America is the peak of what Western civilization was built to be, and while we have not always lived up to the promise of the founding principles, those founding principles were good, true, and eternal, and they were based in a deeper good, true and eternal truth that springs from Sinai, moves forward through the Sermon on the Mount, through Greek teleology, and down to us today … We stand atop a building we did not build.
After noting Rep. Alexandria Ocasio-Cortez’s recent comments ripping America, Shapiro continued, “What we have right now in the West is a conflict of meaning; we have a group of folks who believe that Western civilization was built on great principles and a group of people who believe that Western civilization is essentially a power hierarchy.”
Shapiro spoke of the fact that America is tremendously successful but multitudes of people are still unhappy, and posited that the kinds of happiness that had been preached on college campuses, whether libertinism or “whatever floats your boat” or “your subjective perception of the good” were not what the Founders envisioned. He stated:
That’s not what Western civilization is about. Western civilization had its own definition of what happiness was: When Thomas Jefferson talks in the Declaration of Independence about the “pursuit of happiness,” he didn’t mean the ability to watch Netflix and chill. Thomas Jefferson was talking about something with a very specific meaning: what Thomas Jefferson was talking about was the same thing the Bible talks about and what Aristotle was talking about. In the Biblical language, the word for happiness is “simcha,” and you are commanded to be “b’simcha,” you are commanded to be happy.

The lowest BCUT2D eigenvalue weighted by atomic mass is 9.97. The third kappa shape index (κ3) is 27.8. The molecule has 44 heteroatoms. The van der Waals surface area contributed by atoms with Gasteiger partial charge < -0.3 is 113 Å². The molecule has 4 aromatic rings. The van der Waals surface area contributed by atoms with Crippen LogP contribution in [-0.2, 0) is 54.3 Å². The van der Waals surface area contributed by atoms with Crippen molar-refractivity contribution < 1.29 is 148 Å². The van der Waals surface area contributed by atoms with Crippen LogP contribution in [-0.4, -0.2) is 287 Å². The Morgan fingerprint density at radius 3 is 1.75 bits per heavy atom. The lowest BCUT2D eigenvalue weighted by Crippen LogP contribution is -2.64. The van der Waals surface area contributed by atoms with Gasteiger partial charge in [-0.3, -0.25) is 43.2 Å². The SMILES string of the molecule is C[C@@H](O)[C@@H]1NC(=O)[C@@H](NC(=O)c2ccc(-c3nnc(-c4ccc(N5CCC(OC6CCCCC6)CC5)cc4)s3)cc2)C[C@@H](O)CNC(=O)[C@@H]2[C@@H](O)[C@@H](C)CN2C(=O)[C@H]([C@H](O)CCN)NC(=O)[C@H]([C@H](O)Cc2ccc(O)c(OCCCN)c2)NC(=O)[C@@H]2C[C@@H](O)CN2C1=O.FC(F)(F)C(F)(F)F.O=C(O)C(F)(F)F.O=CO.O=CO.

How can you be commanded to feel an emotion? How can you be commanded to be happy? It’s because for the Biblically living people who populated Western civilization, “simcha,” happiness, lay in right action in accordance with God’s will. That’s what happiness was. That didn’t mean you were emotionally happy about this stuff; it meant you did your duty and this gave you a life of happiness and meaning. Happiness lay in moral purpose … Aristotle believed the same thing; he called it eudamonia; and the idea was that if you are acting in accord with complete virtue then you are happy.
After outlining exactly how America and the West could achieve real happiness with individual purpose, individual capacity, communal purpose and communal capacity, all undergirded by a relationship with God and reliance on reason, Shapiro pointed out the pitfalls of believing that you are a victim, while also noting that America needs a restoration of the social fabric.
He concluded, “Let’s reengage with the ideas that animated our civilization in the first place. If we do, we will save that civilization and preserve it for the future. Civilization, as Ronald Reagan said, is always one generation away from extinction. It is also one generation away from restoration."